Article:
I hear a lot of people say they like the interface. My first initial reaction was also positive. But, that only lasted for a few moments until I realized the problems. I initially liked it because it was something new and a change, but I quickly realized that it wasn’t ‘better’.  I hear many people saying that it’s the worst thing they’ve ever seen. That it’s horrible. So, why does this interface generate such polar opposite reactions from so many people? It’s because Flickr went from a general purpose interface appealing to a wide array of people to an interface that appeals to only a small subset of those people.

For a casual photographer who takes photos of their dog or baby or kids, it gives a really great at-a-glance image set to know what you have. This especially works well when the images are mostly the same or a series of similar shots. Also, for those people who like coffee table books of images, this is the next best thing to that. You can bring it up at home on your screen and show people your photo album at a glance. It’s much easier to see all your images at once with this interface. For casual use, these are the people I’d expect to like the new interface. It makes seeing the images easy and they’re accessible. In other words, it’s a little like Facebook’s gallery style. But, that doesn’t make it any less cluttered, busy or stressful to view.

For the professional photographer, the exact opposite is true. You do not want your images crammed up on the same page together like this. It’s busy, cramped, the images don’t flow properly, your eye can’t focus and doesn’t allow your clients to focus on each single image easily. It pits too many images against each other vying for attention. This is bad for a professional. Again, it’s just too busy and cluttered. You would never intentionally build a portfolio that looks this way. Why would you ever expect this from a site like Flickr? So, for professionals, this is the absolute worst interface that could have been built to show off professional photographs in a professional way.

The same above for professional photographers also holds true for visual artists. If Flickr were a gallery, it would now be one wall cluttered with hundreds of images. If I were hanging my art in a gallery, I would want them spaced far enough apart that they don’t clash or create the wrong message. I also would be allowed to place my art in the order of my choosing. Yet, at Flickr, the photostream is still limited to the order in which it was uploaded. This is something that should have been fixed long before rolling out this new interface.

The Interface Mistake

Flickr developers have completely lost touch with why the original interface worked for pretty much every use case.  It worked because it offered something for every level of photographer, casual through professional including visual artists.  It was by no means a perfect interface. After all, it needed a lot of improvements.  But, it worked and it worked well.  It was also on its way to becoming something better especially with the latest round of customization features added.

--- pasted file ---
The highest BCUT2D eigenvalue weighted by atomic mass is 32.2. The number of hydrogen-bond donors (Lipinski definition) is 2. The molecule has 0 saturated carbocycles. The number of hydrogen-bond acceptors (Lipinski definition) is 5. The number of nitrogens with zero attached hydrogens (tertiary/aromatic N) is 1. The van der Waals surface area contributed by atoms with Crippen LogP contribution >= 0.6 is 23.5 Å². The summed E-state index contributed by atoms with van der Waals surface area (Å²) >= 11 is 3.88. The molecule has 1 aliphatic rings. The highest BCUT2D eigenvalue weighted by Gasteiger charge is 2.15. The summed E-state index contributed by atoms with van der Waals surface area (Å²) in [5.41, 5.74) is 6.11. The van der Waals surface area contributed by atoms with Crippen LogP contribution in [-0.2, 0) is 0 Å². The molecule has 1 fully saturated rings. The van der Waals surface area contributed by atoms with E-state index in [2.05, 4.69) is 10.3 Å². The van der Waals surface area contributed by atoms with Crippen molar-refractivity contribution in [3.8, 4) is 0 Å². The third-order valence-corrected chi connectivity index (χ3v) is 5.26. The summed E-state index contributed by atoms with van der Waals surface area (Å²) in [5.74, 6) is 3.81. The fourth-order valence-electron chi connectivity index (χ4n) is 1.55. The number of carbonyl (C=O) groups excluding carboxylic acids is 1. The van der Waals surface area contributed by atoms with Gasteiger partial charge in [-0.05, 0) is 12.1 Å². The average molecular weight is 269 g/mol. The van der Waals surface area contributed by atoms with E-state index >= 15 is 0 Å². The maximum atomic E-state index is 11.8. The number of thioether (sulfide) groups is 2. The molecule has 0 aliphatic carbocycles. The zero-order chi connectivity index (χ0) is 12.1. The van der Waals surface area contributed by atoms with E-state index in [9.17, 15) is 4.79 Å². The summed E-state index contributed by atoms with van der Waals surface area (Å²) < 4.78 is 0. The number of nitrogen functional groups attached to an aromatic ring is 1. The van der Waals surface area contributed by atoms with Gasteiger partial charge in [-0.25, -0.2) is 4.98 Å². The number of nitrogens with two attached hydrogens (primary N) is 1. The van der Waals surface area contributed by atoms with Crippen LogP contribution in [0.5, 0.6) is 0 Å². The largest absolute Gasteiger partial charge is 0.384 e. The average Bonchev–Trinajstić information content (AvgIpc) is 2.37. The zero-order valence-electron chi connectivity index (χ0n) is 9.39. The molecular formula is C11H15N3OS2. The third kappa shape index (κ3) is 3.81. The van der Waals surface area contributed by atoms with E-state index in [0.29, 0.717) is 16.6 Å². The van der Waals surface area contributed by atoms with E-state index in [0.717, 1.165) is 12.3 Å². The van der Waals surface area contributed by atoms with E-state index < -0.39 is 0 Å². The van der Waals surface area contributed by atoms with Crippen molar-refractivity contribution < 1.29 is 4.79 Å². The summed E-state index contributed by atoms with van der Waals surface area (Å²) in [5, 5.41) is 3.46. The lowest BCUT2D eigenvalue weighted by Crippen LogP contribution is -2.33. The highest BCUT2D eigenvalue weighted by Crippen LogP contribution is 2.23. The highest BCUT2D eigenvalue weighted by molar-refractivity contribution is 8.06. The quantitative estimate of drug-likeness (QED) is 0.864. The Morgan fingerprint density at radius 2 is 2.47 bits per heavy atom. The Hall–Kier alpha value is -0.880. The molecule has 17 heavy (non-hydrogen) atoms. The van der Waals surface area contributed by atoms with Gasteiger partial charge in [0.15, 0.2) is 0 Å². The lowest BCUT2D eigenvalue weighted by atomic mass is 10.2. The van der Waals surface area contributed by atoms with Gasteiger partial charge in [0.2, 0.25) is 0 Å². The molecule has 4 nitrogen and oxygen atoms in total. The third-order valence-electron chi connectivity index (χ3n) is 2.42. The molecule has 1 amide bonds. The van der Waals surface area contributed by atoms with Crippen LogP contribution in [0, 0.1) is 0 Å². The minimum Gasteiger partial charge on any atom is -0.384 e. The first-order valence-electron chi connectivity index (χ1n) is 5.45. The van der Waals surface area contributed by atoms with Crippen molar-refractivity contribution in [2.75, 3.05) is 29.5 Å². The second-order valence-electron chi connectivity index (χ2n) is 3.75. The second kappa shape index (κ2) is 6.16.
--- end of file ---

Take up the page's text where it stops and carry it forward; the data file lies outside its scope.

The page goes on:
Because the Flickr developers just didn’t clearly understand the full amount of use cases, they developed this new interface that entices primarily just one use case, casual users. The people who snap their baby, their dog, their house or whatever else they can find around the house.  These are those people who want an at-a-glance style interface that’s big, bold, cluttered and in-your-face.  A virtual coffee table book, if you will.  Or, in other words, the Facebookers.

Professionals and visual artists don’t want this. They don’t need this. It’s not professional. It’s not the way you want your photos represented to a potential client. It’s reminiscent of video game or a mobile device or Facebook. It’s not representative of a gallery exhibit or of a portfolio. This is where the Flickr developers have lost touch.

Flickr is a Gallery

The designers need to firmly understand that Flickr is a gallery. We are creative people supplying creative images to this gallery. It’s not a video game. It’s not a mobile device. It’s not Facebook. It is an image gallery. We want to showcase our images, not show them off like some kind of video game or toy or social network. Treat the images with respect, not as toys.

Because it is a gallery, customization is in order. The tile interface is fine as one theme among many display themes, but not as the sole theme for Flickr. Flickr needs to take a page from the WordPress book and offer multiple themes and styles. Let us choose how our images are showcased to our visitors. Yes, customization could easily become haphazard and random, but that’s the nature of customization. It has to. I don’t necessarily recommend allowing CSS level editing, but I do recommend that gallery themes become available. The time has long come for this Flickr feature. This feature is what Flickr developers should have been working on. The tiles theme, again, should have been one in among many different themes available to choose.

Don’t lock me into one single theme that doesn’t allow for customization. If I don’t like it, there’s nothing I can do except move my images elsewhere. Offer me choice. Let me choose my theme and my presentation to visitors. Flickr could have chosen this theme as the default theme, but then let us go into a theme selector and choose among 10-20 different gallery themes. Choice is the answer, not busy unprofessional Facebooky tiles.

Separate Management Interface